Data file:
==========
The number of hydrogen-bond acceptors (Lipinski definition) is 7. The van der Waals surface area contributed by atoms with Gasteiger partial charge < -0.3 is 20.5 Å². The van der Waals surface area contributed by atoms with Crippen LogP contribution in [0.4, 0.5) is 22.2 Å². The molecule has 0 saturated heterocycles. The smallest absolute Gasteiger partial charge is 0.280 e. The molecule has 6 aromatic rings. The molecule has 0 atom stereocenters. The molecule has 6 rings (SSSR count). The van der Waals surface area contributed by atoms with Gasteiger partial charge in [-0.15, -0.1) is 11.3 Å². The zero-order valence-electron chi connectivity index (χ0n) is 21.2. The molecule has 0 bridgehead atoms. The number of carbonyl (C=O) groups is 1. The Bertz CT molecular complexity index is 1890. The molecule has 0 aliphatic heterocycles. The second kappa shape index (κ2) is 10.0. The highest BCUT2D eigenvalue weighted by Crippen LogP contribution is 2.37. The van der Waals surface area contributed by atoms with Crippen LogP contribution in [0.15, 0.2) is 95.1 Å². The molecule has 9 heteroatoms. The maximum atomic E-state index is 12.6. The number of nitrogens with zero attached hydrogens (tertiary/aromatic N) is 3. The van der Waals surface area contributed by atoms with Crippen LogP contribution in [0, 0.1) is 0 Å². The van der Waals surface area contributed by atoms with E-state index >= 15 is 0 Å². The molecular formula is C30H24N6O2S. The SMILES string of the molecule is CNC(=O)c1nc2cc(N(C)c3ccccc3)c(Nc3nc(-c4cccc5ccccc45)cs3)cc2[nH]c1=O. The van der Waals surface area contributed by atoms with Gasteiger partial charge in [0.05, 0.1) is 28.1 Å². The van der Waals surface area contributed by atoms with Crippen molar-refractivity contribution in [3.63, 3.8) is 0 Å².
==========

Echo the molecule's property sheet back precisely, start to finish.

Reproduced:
The number of hydrogen-bond acceptors (Lipinski definition) is 7. The van der Waals surface area contributed by atoms with Gasteiger partial charge < -0.3 is 20.5 Å². The van der Waals surface area contributed by atoms with Crippen LogP contribution in [0.4, 0.5) is 22.2 Å². The molecule has 0 saturated heterocycles. The smallest absolute Gasteiger partial charge is 0.280 e. The molecule has 6 aromatic rings. The molecule has 0 atom stereocenters. The molecule has 6 rings (SSSR count). The van der Waals surface area contributed by atoms with Gasteiger partial charge in [-0.15, -0.1) is 11.3 Å². The zero-order valence-electron chi connectivity index (χ0n) is 21.2. The molecule has 0 bridgehead atoms. The number of carbonyl (C=O) groups is 1. The Bertz CT molecular complexity index is 1890. The molecule has 0 aliphatic heterocycles. The second kappa shape index (κ2) is 10.0. The highest BCUT2D eigenvalue weighted by Crippen LogP contribution is 2.37. The van der Waals surface area contributed by atoms with Crippen LogP contribution in [0.15, 0.2) is 95.1 Å². The molecule has 9 heteroatoms. The maximum atomic E-state index is 12.6. The number of nitrogens with zero attached hydrogens (tertiary/aromatic N) is 3. The van der Waals surface area contributed by atoms with Crippen LogP contribution in [0, 0.1) is 0 Å². The van der Waals surface area contributed by atoms with E-state index >= 15 is 0 Å². The molecular formula is C30H24N6O2S. The SMILES string of the molecule is CNC(=O)c1nc2cc(N(C)c3ccccc3)c(Nc3nc(-c4cccc5ccccc45)cs3)cc2[nH]c1=O. The van der Waals surface area contributed by atoms with Gasteiger partial charge in [0.05, 0.1) is 28.1 Å². The van der Waals surface area contributed by atoms with Crippen molar-refractivity contribution in [3.63, 3.8) is 0 Å².